Week 6 CVM Flashcards Preview

MD2011 > Week 6 CVM > Flashcards

Flashcards in Week 6 CVM Deck (31):

What are the three major types of blood vessels?

Arteries, veins and capillaries


Name the three layers/tunics of a blood vessel from outermost to innermost

1. Tunica externa/adventitia
2. Tunica media
3. Tunica interna


Which blood vessel type is involved with exchange with tissues?



Which blood vessel type carries blood away from the heart?

Arteries and arterioles


Which blood vessel type carries blood to the heart?

Veins and venules


Which sized veins have valves in them?

Medium and small veins


What is the significance is valves in veins?

Prevent backflow of venous blood that can occur due to gravity. Valves are found mostly in the limbs for this reason


What is the name of the tiny blood vessel networks that service the layers of the larger vessels themselves?

Vasa Vasorum


Describe the histological make up of the tunica externa

Connective tissue with loose weave of collagen and elastic fibres. Contains nerves and lymphatic vessels


Describe the histological make up of the tunica media

Smooth muscle( innervated by sns) and lose connective tissue.


Describe the histological make up of the tunica interna

Simple squamous endothelium, connective tissue with elastin. In contact with blood


List the two types of arteries

Elastic and muscular arteries


List the 4 major controllers of flow?

2. Neurogenic
3. Myogenic
4 . Endothelial


Describe the flow of blood through the body winning and ending with the right atrium ?

• Blood 'begins' in right atrium
• Pumped into pulmonary artery
• Into lung, O2 exchange occurs
• Returns to left atrium
• Pumped into aorta via left ventricle
• Blood to the periphery from through arteries
• Arterioles -> capillary beds
• Fluid forced out of capillaries to interstitium
• Fluid returns to capillary beds at venous end
• Capillaries drain into venules
• Venules drain into the veins
• Veins empty in the venae cavae
• Blood travels back to the right atrium


Describe some characteristics of elastic arteries

Largest arteries with diameter of 1-2.5cm
Closest to the heart
Conduct blood from heart to medium sized arteries
Thick walls but wide lumen (important for laminar blood flow )
Lots of elastin to withstand pressure of ejection from the ventricle and to dampen pressure oscillation contain the most elastin than any other vessel type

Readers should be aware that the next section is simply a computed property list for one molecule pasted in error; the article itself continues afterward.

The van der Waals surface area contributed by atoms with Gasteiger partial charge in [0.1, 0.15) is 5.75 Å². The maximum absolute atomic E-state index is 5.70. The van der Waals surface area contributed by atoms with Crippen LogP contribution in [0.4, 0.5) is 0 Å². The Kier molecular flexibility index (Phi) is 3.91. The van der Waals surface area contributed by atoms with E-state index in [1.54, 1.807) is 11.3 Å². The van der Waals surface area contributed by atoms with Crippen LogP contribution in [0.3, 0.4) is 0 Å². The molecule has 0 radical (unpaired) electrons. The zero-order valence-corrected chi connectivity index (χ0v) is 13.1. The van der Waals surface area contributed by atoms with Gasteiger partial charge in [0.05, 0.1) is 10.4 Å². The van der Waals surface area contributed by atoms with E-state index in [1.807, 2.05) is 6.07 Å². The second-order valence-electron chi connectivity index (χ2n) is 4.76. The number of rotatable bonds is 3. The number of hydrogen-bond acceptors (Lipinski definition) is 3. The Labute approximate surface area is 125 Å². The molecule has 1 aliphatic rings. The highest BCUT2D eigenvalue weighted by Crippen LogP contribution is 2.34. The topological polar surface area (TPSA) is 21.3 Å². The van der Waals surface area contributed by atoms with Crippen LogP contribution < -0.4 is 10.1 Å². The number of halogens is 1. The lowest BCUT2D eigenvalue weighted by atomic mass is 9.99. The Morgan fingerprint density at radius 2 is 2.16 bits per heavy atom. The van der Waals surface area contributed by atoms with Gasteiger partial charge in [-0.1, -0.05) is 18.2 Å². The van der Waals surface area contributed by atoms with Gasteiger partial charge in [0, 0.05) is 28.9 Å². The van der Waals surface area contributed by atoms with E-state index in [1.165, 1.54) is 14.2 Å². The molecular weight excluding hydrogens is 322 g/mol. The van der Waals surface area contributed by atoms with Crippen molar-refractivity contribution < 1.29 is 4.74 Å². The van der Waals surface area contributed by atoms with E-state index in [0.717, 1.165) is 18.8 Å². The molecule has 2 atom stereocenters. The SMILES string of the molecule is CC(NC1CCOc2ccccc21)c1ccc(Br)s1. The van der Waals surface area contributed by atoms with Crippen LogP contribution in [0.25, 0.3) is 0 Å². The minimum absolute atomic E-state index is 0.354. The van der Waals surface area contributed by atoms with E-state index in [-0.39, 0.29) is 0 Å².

Smooth muscle opposes stretch rather than actively constricting vessel diameter.
Elastic arteries expand and recoil as heart ejects blood consequently blood flows continuously rather than starting and stopping with pulsating rhythm of heart beat


Describe some characteristics of muscular arteries

Do the major redistribution of blood flow to the organs
Distal to elastic arteries , distributing blood among the organ systems
Diameter of 0.3-1cm
Thickest tunica media of all arteries contains more smooth muscle than the elastic arteries (less elastin)
Vasoactive (capable of vasodilation and constriction to modulate blood pressure and flow)
Account for the majority of arteries in the body
They are more active in vasoconstriction but less distensible than elastic (not capable of stretching)


Describe arterioles

Distal to both types of arteries (muscular and elastic)
Smallest of the arteries with diameters of 10 micrometers to 0.3 mm
The smallest arteriole (terminal or resistance arterioles have no tunica adventitia and may be 1 layer of smooth muscle surrounding one layer of endothelial cells
Vasoactive with strong influence on blood pressure and flow (protective mechanism)
Basically arterioles are smooth muscle machines packed full of smooth muscle and sometimes a few scattered elastic fibers
The make local decisions of where blood is going to flow and can shut down flow to a particular capillary bed
Constriction of arterioles causes the tissues served to be largely bypassd


Which blood vessel type do rbcs travel in single file?